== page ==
Of the long-term
effects that the heart can have on our bodies, that we are still learning
about, the one which might perhaps raise the most grievous concerns would be how
and to what extent the virus can impact our hearts.
Newspoint has spoken to Dr Andrew Cassar Maempel, a Visiting Lecturer at the University of Malta and consultant cardiologist at Mater Dei, who raised some concerns on the lasting cardiovascular damages caused by COVID-19.
What impact does COVID-19 have on the heart of affected patients and is it direct or indirect damage?
COVID-19 can cause heart problems in multiple different ways:
It can cause direct injury to the heart muscle causing an inflammation of the heart known as myocarditis or indirect injury due to hypoxia (low oxygen levels) in the setting of acute severe respiratory syndrome; COVID-19 can also damage the lining (called the endothelium) of the heart arteries which be the precursor of a blood clot with occlusion of the heart artery resulting in a heart attack (myocardial infarction) It can cause a stress type of heart attack known as stress cardiomyopathy; Finally, COVID-19 has also been associated with abnormal rhythms of the heart known as arrhythmias.
Any of the above COVID-19 complications may result in the heart muscle becomes weak with resultant symptoms of heart failure such as shortness of breath and ankle swelling.
Do individuals who suffered a mild bout of COVID-19 a few months ago, need to worry about their heart health now?
More than 85% of patients who are infected with COVID-19 may be asymptomatic or have only mild symptoms which usually resolve within 2 weeks. Despite this, a recent research paper Outcomes of Cardiovascular Magnetic Resonance Imaging in Patients Recently Recovered From Coronavirus Disease 2019, published in July in JAMA Cardiology noted that if a cardiac MRI is performed on patients who had COVID-19 a few months prior, up to 78% of patients had some involvement of the heart and 1/3 of patients had evidence of ongoing cardiac inflammation or even scar. We do not yet know whether these patients will develop symptoms or cardiac complications in the future.
How is COVID-19 affecting consultations between patients and their doctors?
Social distancing is the most important way of decreasing spread of COVID-19 infection.
However, doctor-patient interaction is also an important part of assessing and treating patients. A balance has to be found so as to decrease risk of infection while at the same time proving adequate care to patients. Telemedicine, in which patients are called (audio+/-video) to discuss their condition or give results, is being encouraged by authorities. This may be adequate if the patient is stable, but in some situations in person interaction to allow thorough examination (while still taking precautions) is necessary.
Are individuals with cardiac conditions delaying going to hospital out of fear of COVID-19? Is this leading to increased heart problems or death?
Yes, unfortunately many patients who are having serious cardiac issues are not presenting themselves to the hospital on time due to fear of contacting COVID-19.
In March/April 2020, when Malta was in partial lockdown, the number of patients presenting to the cardiac catheterisation suite at Mater Dei Hospital with an acute heart attack was about 50% less when compared to the same months in 2019. Also, many patients who presented to the hospital did so after waiting for a considerable time at home before presenting to the hospital. It was also noted by the Emergency Department that the number of outside hospital cardiac deaths was increased.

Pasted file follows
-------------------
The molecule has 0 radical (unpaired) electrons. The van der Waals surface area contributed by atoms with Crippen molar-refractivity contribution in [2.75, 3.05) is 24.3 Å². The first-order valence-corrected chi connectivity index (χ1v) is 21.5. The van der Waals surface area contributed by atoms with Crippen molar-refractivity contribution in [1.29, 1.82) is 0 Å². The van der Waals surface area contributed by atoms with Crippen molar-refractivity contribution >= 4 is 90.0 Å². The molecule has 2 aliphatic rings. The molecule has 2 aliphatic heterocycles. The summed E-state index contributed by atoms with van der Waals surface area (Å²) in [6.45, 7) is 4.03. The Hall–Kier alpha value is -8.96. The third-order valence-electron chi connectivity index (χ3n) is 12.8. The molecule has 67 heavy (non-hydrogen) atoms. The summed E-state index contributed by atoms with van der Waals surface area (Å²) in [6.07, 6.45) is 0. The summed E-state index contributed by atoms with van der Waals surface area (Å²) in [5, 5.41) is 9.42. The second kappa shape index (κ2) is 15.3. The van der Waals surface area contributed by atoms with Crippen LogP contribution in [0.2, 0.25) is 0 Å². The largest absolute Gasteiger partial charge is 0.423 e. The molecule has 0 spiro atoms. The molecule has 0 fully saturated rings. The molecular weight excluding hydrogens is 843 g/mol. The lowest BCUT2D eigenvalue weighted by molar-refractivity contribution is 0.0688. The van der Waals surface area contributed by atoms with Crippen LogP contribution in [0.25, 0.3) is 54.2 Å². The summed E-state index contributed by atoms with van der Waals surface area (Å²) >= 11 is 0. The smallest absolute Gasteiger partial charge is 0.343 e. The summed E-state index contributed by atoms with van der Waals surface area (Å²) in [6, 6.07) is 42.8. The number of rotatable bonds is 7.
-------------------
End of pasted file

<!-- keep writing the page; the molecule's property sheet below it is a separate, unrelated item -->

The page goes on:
This phenomenon was also well described in multiple other countries around the world and is part of the collateral damage that is being caused by the pandemic. Not seeking timely life saving treatment such as getting a stent to open up a blocked heart artery during a heart attack results in increased morbidity (such as heart failure) or even mortality. I thus urge patients who experience symptoms associated with a heart attack to seek help immediately.
The hospital is a very safe place to be and every patient is screened for coronavirus upon arriving in hospital and patients who test positive for coronavirus are kept segregated from other patients.
With many elective surgeries postponed, there is a huge backlog of patients – have any adverse outcomes in these patients-in-waiting been detected?
Unfortunately, many elective surgeries had to be postponed during the partial lockdown so that the hospital could prepare better for the COVID-19 pandemic. These surgeries were elective and thus most of them could be postponed without significant adversity to the patient. This does not mean that the patient did not suffer. For example, if a patient required a knee replacement due to severe arthritis and this was postponed, this resulted in prolonged pain for the patient but it was reasonable to postpone the surgery during the pandemic since it does not affect longevity. Emergent surgeries such as percutaneous coronary interventions (stents) for patients having acute heart attacks continued even during the pandemic. Elective surgeries are now occurring at similar rates to the pre-COVID-19 era. All patients are swabbed to ensure the patients are COVID-19 negative before taken to the operating room.
How will cardiology practice change in the future due to COVID-19?
It is uncertain at this stage if there will be a change in cardiology practice in the future. It is possible that the number of patients with heart failure, as a result of cardiac patients not seeking medical care or due to heart complications in patients who contacted COVID-19, may increase in the near future. This will increase the burden on the cardiology services both in the inpatient as well as outpatient departments.